bsradar September 3, 2012 at 5:35 pm

whatsmyparty:

Maybe you didn't get the news:

1. Regnerus was peer reviewed and published.
2. Ol' Huff and Puff crafted a memorable conspiracy theory.
3. UT actually listened and hired the nation's leading scientific integrity researcher to test Ol' Huff and Puff's theory.
4. The Regnerus study was cleared, remains peer reviewed, published, and now takes its place in the literature.
5. Ol's Huff and Puff gnaws his bones and simmers.

whatsmyparty September 3, 2012 at 5:41 pm

That was quick again, Ricky. Thanks for proving my point, again.

1. the peer reviewing is shady as shady gets
2. conspiracy theories typically aren't so fact-laden
3. UT was covering its own behind, see fracking example
4. far more individuals and organizations have spoken against the "study's" methods than those who have spoken for them
5. and you don't?

bsradar September 3, 2012 at 6:05 pm

"1. the peer reviewing is shady as shady gets"

>>So you say. At least two separate investigations have resulted in……..peer review retained!

"2. conspiracy theories typically aren't so fact-laden"

>> Ahh, but that's just the point, whats. All good conspiracy theories are abundantly fact-laden. The Byzantine complexities of truly good conspiracy theories serve to keep us running 'round in circles checking the "facts", without ever noticing that the *logical connections* between the facts do not support the *conclusions* of the conspiracy theorist.

Ol' Huff and Puff has given us a nicely crafted little gem of an example here.

"3. UT was covering its own behind, see fracking example"

>> There exists exactly no logical connection whatever between the "fracking example", and the peer reviewed Regnerus study.

And yet Ol' Huff and Puff tosses it in there, hoping that at least the choir will certainly applaud, since he has accomplished nothing else so far except to encourage the academic integrity of his target, which has declined to be intimidated by Ol' Huff and Puff's bluff and bluster.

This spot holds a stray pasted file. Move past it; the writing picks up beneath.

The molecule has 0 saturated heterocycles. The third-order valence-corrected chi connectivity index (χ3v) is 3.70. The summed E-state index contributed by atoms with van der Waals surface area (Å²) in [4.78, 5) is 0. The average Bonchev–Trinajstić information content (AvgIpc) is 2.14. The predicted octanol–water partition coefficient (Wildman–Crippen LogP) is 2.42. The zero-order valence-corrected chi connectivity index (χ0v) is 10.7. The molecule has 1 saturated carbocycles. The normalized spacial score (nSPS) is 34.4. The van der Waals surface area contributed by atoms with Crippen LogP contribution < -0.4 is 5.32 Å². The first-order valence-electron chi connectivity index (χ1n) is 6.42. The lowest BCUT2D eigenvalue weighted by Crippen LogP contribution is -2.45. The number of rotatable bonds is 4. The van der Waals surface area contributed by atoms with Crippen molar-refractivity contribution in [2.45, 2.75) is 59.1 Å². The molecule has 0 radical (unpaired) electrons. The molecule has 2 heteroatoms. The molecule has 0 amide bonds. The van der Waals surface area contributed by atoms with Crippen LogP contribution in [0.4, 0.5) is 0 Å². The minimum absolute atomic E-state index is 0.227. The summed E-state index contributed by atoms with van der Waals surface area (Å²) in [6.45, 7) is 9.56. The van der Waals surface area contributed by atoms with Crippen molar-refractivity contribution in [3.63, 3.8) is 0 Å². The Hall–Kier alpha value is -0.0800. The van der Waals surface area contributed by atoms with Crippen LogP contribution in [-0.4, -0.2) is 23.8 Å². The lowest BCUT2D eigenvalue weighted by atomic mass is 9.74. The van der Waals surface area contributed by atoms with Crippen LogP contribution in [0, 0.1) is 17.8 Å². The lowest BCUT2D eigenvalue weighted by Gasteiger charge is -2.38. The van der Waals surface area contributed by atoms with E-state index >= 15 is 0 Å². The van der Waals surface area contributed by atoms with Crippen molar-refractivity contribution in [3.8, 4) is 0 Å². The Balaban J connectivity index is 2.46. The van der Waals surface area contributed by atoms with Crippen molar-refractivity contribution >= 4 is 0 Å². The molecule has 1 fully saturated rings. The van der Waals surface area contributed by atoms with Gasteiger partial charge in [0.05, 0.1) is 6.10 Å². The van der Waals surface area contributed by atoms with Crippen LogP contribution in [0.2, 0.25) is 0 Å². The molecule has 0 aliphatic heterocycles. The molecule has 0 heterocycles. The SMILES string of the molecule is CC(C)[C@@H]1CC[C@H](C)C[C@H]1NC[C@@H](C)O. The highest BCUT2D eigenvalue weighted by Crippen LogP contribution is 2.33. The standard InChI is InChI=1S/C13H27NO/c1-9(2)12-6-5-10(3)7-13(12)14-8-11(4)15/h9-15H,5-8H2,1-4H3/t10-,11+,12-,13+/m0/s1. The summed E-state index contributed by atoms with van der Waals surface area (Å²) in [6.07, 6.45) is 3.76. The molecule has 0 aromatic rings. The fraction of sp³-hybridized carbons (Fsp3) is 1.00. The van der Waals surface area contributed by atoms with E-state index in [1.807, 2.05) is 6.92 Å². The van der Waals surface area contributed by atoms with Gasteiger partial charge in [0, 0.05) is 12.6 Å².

"4. far more individuals and organizations have spoken against the "study's" methods than those who have spoken for them "

>> If only scientific truth were a matter to be determined by 51% of the vote, how happy Ol' Huff and Puff and the rest of the intellectual Stalinists should be……..

"5. and you don't?"

>>Don't what?Appreciate Ol' Huff and Puff's hilarious gallop to the rescue of Regnerus?

To the contrary, it is the most entertainment I have had in weeks :-)

jpark283 September 3, 2012 at 6:19 pm

As a professional I believe the study was sound. However, I think the significance has more to do with society's difficulty in accepting alternative lifestyles which then leads to some of the challenges these children encounter as opposed to a judgment on parenting.

bsradar September 3, 2012 at 6:25 pm

A reasonable position, park.

But then again, is the remedy to be the redefinition of marriage in the interest of assisting children in broken homes to feel better about themselves, or to defend marriage as the bastion against broken homes?

That is the point of honest disagreement between the defenders of marriage and the less-ideological supporters of same sex marriage.

whatsmyparty September 3, 2012 at 6:46 pm

I'll only go after one, Ricky, because listening to your incessant clinging to the last threads of a viable argument, while amusing in a similar way to watching a dog chasing its tail, gets tiring

"If only scientific truth were a matter to be determined by 51% of the vote, how happy Ol' Huff and Puff and the rest of the intellectual Stalinists should be."

Do you really think you're losing this argument surrounding the junk study 51-49? You're either not paying attention, willfully ignorant, or are in desperate need of a lesson on counting.

bsradar September 3, 2012 at 9:41 pm

It is supposed to be a scientific argument, what, which means you have to play by the rules; you know, research, peer review, publication.

But if one side is determined to shout down anything with which it does not agree, and to attempt to silence any researcher who dares to publish- even according to accepted standards!- even subjected to peer review!- well.

Then we no longer have science.

We have apologetics.

Now as to your 51-49 thing.

I am afraid you do not understand.

I said "51% of the vote" in hopes you would grasp that scientific truth is not a democrtically determined thing.

In fact, every truly original scientific discovery has involved exactly one mind, experimentally establishing a thing which is in contradiction to the understanding of the other 99.99999999999999……% of minds.

Scientific truth is the result of experimental, reproducible outcome.

It ism not the result of a poll, or a vote, or a selection committee's provision of a Nobel Prize.

The situation is much worse in the soft sciences of course.